RT-qPCR study on post-mortem brain samples from patients with major psychiatric disorders: Reference genes and specimen characteristics

Hospital Universitari Psiquiàtric Institut Pere Mata, IISPV. Universitat Rovira i Virgili, C/ Sant Llorenç 21, 43201 Reus, Spain.
Journal of Psychiatric Research (Impact Factor: 4.09). 06/2011; 45(11):1411-8. DOI: 10.1016/j.jpsychires.2011.06.001
Source: PubMed

ABSTRACT Gene expression studies conducted in post-mortem human brain samples have the potential to identify relevant genes implicated in psychiatric disorders. Although reverse transcription quantitative real-time PCR (RT-qPCR) has emerged as the method of choice for specific gene expression studies, it requires the use of stable reference genes, and it is necessary to control for pre- and post-mortem factors to obtain reliable data.
The aim of this study was to identify suitable reference genes and specimen characteristics that can be taken into account when comparing mRNA expression data between post-mortem brain specimens from psychiatric patients and controls.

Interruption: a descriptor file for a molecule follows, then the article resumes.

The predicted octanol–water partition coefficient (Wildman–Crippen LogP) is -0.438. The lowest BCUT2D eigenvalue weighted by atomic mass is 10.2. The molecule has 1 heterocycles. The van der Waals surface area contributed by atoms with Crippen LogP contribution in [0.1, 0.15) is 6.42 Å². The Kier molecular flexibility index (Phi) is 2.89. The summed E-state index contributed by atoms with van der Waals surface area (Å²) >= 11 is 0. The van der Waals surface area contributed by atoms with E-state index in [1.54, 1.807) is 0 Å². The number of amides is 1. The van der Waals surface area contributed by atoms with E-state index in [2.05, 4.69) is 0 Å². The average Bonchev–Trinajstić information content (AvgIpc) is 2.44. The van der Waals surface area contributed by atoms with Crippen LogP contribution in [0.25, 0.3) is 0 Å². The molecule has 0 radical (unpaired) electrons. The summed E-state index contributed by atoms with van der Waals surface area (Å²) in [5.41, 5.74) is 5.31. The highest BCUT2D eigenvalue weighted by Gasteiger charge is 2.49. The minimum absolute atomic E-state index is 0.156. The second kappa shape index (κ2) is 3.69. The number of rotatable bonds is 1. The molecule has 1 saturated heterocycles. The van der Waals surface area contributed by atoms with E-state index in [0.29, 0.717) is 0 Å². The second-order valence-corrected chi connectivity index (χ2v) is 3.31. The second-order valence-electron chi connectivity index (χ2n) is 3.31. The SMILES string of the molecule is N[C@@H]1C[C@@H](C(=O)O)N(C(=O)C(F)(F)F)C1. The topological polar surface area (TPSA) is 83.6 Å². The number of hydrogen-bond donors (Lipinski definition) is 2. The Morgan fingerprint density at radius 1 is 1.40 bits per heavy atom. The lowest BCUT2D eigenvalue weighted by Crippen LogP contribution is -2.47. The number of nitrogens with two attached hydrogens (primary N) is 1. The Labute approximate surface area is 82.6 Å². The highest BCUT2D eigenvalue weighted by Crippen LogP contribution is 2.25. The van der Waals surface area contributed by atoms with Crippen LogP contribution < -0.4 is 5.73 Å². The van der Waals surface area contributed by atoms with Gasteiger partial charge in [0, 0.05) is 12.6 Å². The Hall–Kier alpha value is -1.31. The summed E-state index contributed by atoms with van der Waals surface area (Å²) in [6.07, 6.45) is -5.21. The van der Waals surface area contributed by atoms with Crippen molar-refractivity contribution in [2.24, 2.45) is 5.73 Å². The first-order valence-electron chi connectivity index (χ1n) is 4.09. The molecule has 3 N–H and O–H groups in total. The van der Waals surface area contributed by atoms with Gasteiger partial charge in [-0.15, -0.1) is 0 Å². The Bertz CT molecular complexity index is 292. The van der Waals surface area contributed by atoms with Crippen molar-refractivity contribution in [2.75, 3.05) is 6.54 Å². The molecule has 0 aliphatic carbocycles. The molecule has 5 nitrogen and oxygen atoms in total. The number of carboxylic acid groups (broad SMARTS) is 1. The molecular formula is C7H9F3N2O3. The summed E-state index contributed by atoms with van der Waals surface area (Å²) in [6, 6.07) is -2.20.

We used a selection of suitably matched occipital cortex specimens from subjects in each of the following groups: schizophrenia (N = 15), bipolar disorder (N = 13), major depressive disorder (N = 15), and control (N = 15). Quantitative and qualitative RNA analyses were performed prior to RT-qPCR and gene expression stability was evaluated with geNorm and NormFinder.
We identified GAPDH, RPS17, RPL30, RPLP0, and TFRC as potential reference genes from a sample plate containing 32 candidates commonly used as reference genes. Further analyses of these 5 genes highlighted that 1) they are suitable reference genes for RT-qPCR studies in these post-mortem brain samples from psychiatric patients, and 2) the RNA quality index is highly correlated with gene expression values (r = -0.681, p < 0.0001).
In addition to controlling for pre- and post-mortem factors and selecting stable reference genes for normalization, sample sets should be matched with regard to RNA quality.

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